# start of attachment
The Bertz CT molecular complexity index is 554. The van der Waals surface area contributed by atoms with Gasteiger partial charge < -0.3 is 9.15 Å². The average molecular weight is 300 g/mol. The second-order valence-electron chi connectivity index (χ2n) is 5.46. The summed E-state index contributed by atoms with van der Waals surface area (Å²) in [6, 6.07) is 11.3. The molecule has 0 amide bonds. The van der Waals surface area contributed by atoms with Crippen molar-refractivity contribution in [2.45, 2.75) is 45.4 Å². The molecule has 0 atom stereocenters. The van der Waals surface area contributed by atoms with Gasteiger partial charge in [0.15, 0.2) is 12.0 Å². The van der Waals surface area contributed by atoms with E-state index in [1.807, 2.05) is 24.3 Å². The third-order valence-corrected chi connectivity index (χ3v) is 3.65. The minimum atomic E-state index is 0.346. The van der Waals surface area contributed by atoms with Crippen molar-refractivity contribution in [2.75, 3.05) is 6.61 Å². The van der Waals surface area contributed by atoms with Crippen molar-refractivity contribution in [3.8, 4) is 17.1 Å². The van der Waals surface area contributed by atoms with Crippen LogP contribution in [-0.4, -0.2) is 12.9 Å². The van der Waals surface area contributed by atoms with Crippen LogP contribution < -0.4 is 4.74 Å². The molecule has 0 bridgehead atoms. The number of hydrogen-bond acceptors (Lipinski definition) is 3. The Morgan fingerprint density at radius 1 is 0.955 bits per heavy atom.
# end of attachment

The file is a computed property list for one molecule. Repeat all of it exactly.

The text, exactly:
The Bertz CT molecular complexity index is 554. The van der Waals surface area contributed by atoms with Gasteiger partial charge < -0.3 is 9.15 Å². The average molecular weight is 300 g/mol. The second-order valence-electron chi connectivity index (χ2n) is 5.46. The summed E-state index contributed by atoms with van der Waals surface area (Å²) in [6, 6.07) is 11.3. The molecule has 0 amide bonds. The van der Waals surface area contributed by atoms with Crippen molar-refractivity contribution in [2.45, 2.75) is 45.4 Å². The molecule has 0 atom stereocenters. The van der Waals surface area contributed by atoms with Gasteiger partial charge in [0.15, 0.2) is 12.0 Å². The van der Waals surface area contributed by atoms with E-state index in [1.807, 2.05) is 24.3 Å². The third-order valence-corrected chi connectivity index (χ3v) is 3.65. The minimum atomic E-state index is 0.346. The van der Waals surface area contributed by atoms with Crippen molar-refractivity contribution in [2.75, 3.05) is 6.61 Å². The van der Waals surface area contributed by atoms with Crippen molar-refractivity contribution in [3.8, 4) is 17.1 Å². The van der Waals surface area contributed by atoms with Crippen LogP contribution in [-0.4, -0.2) is 12.9 Å². The van der Waals surface area contributed by atoms with Crippen LogP contribution < -0.4 is 4.74 Å². The molecule has 0 bridgehead atoms. The number of hydrogen-bond acceptors (Lipinski definition) is 3. The Morgan fingerprint density at radius 1 is 0.955 bits per heavy atom.